In developed countries, blood with rare phenotypes for alloimmunized patients is often unavailable. The use of cultured RBCs (cRBCs) to address these clinical needs gained momentum when our laboratory, among others, developed conditions for large scale production of cRBCs. Presently, several laboratories, including ours, are addressing the numerous barriers to establish cRBCs as clinical product. In 2011, the Douay laboratory demonstrated that 2.5x1010 autologous cRBCs (5 mL of blood) generated from mobilized CD34pos cells have normal survival in vivo. However, this ground breaking study has four caveats: 1) mobilization is unlikely to be accepted as procedure to generate cRBCs for clinical or diagnostic use, 2) the amount of cRBCs generated (~5 mL of blood) is one-log lower than the minimal dose required to transfuse a child (50 mL or 2.5x1011 RBCs), 3) normal volunteers are not ideal recipients for the first clinical trial to assess efficacy, and 4) the high costs to produce the cRBC limit their clinical use as product. This proposal will address these caveats by providing proof-of-principle that clinically useful doses of cRBCs can be generated from discarded stem cell sources and used for transfusion of alloimmunized patients with rare phenotypes for whom, having no alternatives, the costs to produce cRBCs is considered reasonable. This proposal is based on a close collaboration among basic scientists (Drs. Migliaccio and Bieker, Icahn School of Medicine and Mount Sinai) and clinicians (Drs. Klein and Flegel, Transfusion Medicine Department of the NIH). These investigators will perform experiments aimed to establish whether leukoreduction by- products currently discarded from regular blood donations with rare phenotypes are suitable to generate 2.5x1011 cRBCs (Aim 1) using novel culture strategies based on ?gene editing? that will increase yields while reducing production costs (Aim 2). We believe that the documented previous colloboration between Drs Migliaccio and Bieker, as well as the two new collaborators (Drs. Funnel and Zon), on scientific questions related to this application and the long standing interest of Drs Klein and Flegel in clinical management of Sickle Cell Anemia patients, including those with rare phenotypes, assures the synergistic development of scientific and clinical aspects of this proposal. This is necessary to maximize the likelihood of efficiently producing adequate numbers of cRBCs well-suited for the first-in-man allogenic transfusion.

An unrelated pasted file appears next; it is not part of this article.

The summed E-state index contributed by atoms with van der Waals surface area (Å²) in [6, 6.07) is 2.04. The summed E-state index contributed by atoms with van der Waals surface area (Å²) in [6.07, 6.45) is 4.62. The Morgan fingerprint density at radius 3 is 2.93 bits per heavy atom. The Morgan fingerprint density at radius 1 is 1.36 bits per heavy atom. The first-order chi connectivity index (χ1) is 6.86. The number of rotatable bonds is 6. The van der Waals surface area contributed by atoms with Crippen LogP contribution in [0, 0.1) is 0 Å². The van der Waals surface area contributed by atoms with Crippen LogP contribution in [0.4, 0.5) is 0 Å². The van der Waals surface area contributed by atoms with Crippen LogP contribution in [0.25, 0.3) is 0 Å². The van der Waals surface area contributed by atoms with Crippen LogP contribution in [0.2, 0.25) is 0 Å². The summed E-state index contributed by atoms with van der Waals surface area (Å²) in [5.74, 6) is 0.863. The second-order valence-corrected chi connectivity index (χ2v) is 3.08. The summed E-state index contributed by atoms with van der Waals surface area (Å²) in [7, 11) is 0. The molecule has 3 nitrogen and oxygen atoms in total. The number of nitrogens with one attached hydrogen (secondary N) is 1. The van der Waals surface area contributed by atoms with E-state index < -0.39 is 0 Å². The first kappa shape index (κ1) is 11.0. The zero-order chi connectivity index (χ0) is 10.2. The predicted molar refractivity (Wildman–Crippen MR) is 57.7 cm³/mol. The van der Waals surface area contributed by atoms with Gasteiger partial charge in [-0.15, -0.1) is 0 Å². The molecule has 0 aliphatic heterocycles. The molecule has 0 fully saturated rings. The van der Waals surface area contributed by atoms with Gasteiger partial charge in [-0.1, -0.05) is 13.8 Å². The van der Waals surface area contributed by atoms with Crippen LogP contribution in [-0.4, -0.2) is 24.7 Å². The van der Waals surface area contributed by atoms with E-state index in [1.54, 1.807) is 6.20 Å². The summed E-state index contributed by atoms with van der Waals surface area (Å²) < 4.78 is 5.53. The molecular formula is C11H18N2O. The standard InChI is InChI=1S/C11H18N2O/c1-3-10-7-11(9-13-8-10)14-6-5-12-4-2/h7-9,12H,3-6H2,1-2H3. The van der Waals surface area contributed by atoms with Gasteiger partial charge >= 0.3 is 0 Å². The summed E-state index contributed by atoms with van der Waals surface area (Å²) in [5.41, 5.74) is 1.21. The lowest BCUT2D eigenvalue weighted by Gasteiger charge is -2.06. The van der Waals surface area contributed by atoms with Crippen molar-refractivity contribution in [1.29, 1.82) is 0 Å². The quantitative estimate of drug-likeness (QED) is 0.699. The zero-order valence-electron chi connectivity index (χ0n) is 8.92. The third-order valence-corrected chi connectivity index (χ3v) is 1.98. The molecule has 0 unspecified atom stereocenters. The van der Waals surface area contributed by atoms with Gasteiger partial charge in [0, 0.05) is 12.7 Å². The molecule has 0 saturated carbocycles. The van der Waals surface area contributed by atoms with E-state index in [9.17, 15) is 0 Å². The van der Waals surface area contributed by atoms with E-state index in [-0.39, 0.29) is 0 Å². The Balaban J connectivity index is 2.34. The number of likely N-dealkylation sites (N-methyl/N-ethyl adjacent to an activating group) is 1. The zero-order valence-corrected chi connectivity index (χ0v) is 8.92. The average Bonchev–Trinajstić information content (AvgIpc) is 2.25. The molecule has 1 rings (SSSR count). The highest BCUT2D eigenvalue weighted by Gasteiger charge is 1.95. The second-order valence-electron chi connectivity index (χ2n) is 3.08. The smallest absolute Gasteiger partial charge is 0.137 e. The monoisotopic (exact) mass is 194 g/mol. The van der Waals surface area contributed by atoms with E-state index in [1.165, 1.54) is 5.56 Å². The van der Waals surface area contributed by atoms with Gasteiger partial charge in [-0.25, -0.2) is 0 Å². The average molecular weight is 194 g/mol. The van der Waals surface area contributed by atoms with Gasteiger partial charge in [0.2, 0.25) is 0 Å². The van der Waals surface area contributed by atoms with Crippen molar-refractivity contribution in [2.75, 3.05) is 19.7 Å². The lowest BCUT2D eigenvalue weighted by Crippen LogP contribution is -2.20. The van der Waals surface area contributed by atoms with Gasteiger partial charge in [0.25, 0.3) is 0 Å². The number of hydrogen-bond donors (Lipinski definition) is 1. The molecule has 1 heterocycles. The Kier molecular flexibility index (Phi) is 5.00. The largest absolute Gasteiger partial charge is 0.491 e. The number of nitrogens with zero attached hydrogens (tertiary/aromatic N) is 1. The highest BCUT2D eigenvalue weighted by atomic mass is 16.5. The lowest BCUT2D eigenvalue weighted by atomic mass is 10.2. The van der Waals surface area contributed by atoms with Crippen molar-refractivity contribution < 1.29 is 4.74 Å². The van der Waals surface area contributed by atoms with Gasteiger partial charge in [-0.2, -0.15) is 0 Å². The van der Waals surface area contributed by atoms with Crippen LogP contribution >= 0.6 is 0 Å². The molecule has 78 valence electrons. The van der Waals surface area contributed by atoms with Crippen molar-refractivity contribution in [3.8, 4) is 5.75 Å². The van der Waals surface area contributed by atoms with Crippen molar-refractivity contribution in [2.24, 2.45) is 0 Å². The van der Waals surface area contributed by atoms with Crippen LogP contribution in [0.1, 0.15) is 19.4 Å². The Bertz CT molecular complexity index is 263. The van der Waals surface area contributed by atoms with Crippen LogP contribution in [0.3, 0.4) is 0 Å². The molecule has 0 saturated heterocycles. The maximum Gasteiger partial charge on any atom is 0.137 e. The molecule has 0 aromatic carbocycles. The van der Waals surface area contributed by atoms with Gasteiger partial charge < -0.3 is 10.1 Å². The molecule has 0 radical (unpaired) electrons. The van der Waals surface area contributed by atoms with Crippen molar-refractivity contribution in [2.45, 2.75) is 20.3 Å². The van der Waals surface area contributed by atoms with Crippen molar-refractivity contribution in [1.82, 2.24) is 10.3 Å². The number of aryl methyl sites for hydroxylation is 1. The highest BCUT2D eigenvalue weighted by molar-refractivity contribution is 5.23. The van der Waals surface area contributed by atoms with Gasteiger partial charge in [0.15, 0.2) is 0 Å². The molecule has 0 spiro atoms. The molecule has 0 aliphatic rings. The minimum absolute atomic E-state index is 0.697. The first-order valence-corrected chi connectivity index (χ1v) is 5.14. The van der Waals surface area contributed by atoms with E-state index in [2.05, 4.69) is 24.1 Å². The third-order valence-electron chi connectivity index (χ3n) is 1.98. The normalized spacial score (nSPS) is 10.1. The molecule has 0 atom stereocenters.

Public Health Relevance

This proposal, by providing a deeper understanding of the phosphoproteomic profiling of Erys expanded from different natural sources, will develop new ways to efficiently produce clinically-useful numbers of cultured red blood cells from normal sources and provide novel insides into the mechanisms that regulates proliferation/differentiation of normal Erys and how their alterations may lead to anemia or erythrocytosis.

National Institute of Health (NIH)
National Heart, Lung, and Blood Institute (NHLBI)
Research Project (R01)
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Special Emphasis Panel (ZRG1)
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Welniak, Lisbeth A
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Icahn School of Medicine at Mount Sinai
Internal Medicine/Medicine
Schools of Medicine
New York
United States
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